Opinion: A Reflection on How Things Were Before

I was watching a TV show alone in my apartment, a scene I think we’ve all grown even more accustomed to within the past year, and was thinking about how grand it might have been to share the experience of other people. Because my mind is addled with Reed Lore, I thought first about FK, Film Kollective. They were a club that met in the PAB every now and again to watch films together, and then during Paideia, they had this event where people made seven films over the course of the seven days of Paideia, or maybe it was one film in just 24 hours. Either way, they were around. 

    Since the pandemic, Reed feels sort of like a stomach without a good gut microbiome. As though we’ve taken far too many antibiotics, and it’s just wiped out our gut bacteria. A lot of what the stomach does is in that gut bacteria. The buzzing question of how we get back to that seems to be unanswerable. The tunnel of hands and arms and bodies that seniors run through at Renn Fayre is only familiar to the seniors and probably only barely. We have this idea of Reed as a memory or set of behaviors that we will work our way back to, but the things that held that memory up have gone, and that thing was students who demanded it. I had this idea that in a few decades Reed would be unrecognizable to me because there were new buildings or that old ones had been destroyed, not that the composition of the student body had really changed. It brings back this anecdote where at a reunion this 90s alum walked up and asked me if people had started looking each other in the eye because someone had, and given that she was on campus, it freaked her out. The comment gave me pause because I hadn’t really thought about it but yeah, we didn’t look each other in the eye.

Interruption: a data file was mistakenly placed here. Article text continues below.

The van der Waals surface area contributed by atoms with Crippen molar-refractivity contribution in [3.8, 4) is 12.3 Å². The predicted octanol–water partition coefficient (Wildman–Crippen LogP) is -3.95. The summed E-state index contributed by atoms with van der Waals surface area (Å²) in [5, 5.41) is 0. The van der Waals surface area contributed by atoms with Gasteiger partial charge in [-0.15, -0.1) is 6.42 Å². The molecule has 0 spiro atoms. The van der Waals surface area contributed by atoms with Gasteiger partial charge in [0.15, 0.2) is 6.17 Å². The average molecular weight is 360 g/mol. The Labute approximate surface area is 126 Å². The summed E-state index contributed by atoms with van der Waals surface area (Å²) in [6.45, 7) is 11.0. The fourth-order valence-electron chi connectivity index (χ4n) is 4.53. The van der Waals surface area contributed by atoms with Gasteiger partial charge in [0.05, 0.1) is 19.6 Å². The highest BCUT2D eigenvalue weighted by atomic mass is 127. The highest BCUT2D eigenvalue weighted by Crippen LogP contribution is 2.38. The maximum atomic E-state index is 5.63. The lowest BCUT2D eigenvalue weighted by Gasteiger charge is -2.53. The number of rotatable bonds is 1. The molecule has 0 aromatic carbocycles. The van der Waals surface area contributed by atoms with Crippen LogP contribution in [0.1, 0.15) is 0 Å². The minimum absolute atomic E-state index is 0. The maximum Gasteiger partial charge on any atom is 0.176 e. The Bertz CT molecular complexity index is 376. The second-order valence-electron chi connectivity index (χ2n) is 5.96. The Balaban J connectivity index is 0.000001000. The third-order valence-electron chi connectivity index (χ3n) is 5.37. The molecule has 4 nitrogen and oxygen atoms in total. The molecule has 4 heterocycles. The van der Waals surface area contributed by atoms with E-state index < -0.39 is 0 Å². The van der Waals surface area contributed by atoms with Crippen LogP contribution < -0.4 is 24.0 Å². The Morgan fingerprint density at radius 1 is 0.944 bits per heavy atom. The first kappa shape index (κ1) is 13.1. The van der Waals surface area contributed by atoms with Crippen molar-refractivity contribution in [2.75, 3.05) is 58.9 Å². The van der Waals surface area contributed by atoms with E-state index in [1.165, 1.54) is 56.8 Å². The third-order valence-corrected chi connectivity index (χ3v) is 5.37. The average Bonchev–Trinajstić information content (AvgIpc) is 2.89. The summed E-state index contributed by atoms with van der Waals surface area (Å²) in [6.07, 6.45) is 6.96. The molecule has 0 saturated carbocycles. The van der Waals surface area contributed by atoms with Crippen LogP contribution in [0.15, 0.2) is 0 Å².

I’ve seen Dean of Institutional Diversity Mary James talk a lot about stress culture at Reed and how we as students can spread it by the sort of stress brinkmanship/schoolwork oppression olympics. I think this critique of Reed’s culture is fair, but I think the pandemic made it clear where that comes from. I think the situation around the wildfires last fall was a real clarifying point for how the institution fails to address situations that it didn’t predict, and fails to predict the inevitable. We often think of climate change as an existential threat, and Mary James has this metaphor about institutional racism as a natural force—wind. In many ways Reed has been etched by the stress culture as it has been a white supremacist monoculture, and that means that the ways in which we prioritize students is overwhelmingly white. This is why I’ve spent so much time and expended so much effort alongside so many dedicated students of color to change the institution so that those who look like them but come after are more comfortable and can make more change. I’ve been at Reed long enough to see how much student progress has been lost, to the pandemic, to student turn over, or to changes in national law. There will always be someone who any given college cannot optimally support, but the question Reed has generally failed to ask itself as it diversifies is: who doesn’t belong here? What sort of person comes here and is harmed more than they are helped? Given how inelastic our graduation rate seems, there is clearly some kind of answer.

    This first semester back on campus post COVID has been defined by fundamental misunderstandings that we used to use trust to resolve. Reed is Heraclides’s river, whatever, I did the hum readings. It used to flow through, and the feeling I get is that it has been dammed. My point is just that what you’re feeling this semester probably isn’t normal. Reed isn’t in a state of flux that is going to end at a definite point in the future. This new state of flux is likely to define the next era of Reed, whatever that means for the wellbeing of the students who will come to learn here.

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